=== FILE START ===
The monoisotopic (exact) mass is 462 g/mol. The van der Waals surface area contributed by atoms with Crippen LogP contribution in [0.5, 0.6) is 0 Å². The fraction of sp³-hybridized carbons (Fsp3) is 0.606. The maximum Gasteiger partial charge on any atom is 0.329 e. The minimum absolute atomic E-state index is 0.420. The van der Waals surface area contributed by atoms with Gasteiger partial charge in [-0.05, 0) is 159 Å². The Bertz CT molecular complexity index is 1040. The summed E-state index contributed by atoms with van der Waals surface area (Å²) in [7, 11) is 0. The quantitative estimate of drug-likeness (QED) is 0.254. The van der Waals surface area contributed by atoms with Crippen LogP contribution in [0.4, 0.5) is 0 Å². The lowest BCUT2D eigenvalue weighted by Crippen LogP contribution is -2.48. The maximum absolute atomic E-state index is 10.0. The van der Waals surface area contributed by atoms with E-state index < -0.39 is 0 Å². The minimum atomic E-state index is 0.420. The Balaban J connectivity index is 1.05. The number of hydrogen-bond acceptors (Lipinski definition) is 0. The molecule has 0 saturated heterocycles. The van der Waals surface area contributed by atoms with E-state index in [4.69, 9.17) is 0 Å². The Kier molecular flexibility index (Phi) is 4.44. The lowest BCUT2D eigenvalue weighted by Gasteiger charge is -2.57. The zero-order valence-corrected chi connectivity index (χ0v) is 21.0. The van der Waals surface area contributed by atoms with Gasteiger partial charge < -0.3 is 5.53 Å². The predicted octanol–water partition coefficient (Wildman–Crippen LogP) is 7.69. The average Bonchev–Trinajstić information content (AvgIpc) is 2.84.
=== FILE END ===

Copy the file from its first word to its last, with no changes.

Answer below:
The monoisotopic (exact) mass is 462 g/mol. The van der Waals surface area contributed by atoms with Crippen LogP contribution in [0.5, 0.6) is 0 Å². The fraction of sp³-hybridized carbons (Fsp3) is 0.606. The maximum Gasteiger partial charge on any atom is 0.329 e. The minimum absolute atomic E-state index is 0.420. The van der Waals surface area contributed by atoms with Gasteiger partial charge in [-0.05, 0) is 159 Å². The Bertz CT molecular complexity index is 1040. The summed E-state index contributed by atoms with van der Waals surface area (Å²) in [7, 11) is 0. The quantitative estimate of drug-likeness (QED) is 0.254. The van der Waals surface area contributed by atoms with Crippen LogP contribution in [0.4, 0.5) is 0 Å². The lowest BCUT2D eigenvalue weighted by Crippen LogP contribution is -2.48. The maximum absolute atomic E-state index is 10.0. The van der Waals surface area contributed by atoms with E-state index < -0.39 is 0 Å². The minimum atomic E-state index is 0.420. The Balaban J connectivity index is 1.05. The number of hydrogen-bond acceptors (Lipinski definition) is 0. The molecule has 0 saturated heterocycles. The van der Waals surface area contributed by atoms with E-state index in [4.69, 9.17) is 0 Å². The Kier molecular flexibility index (Phi) is 4.44. The lowest BCUT2D eigenvalue weighted by Gasteiger charge is -2.57. The zero-order valence-corrected chi connectivity index (χ0v) is 21.0. The van der Waals surface area contributed by atoms with Gasteiger partial charge < -0.3 is 5.53 Å². The predicted octanol–water partition coefficient (Wildman–Crippen LogP) is 7.69. The average Bonchev–Trinajstić information content (AvgIpc) is 2.84.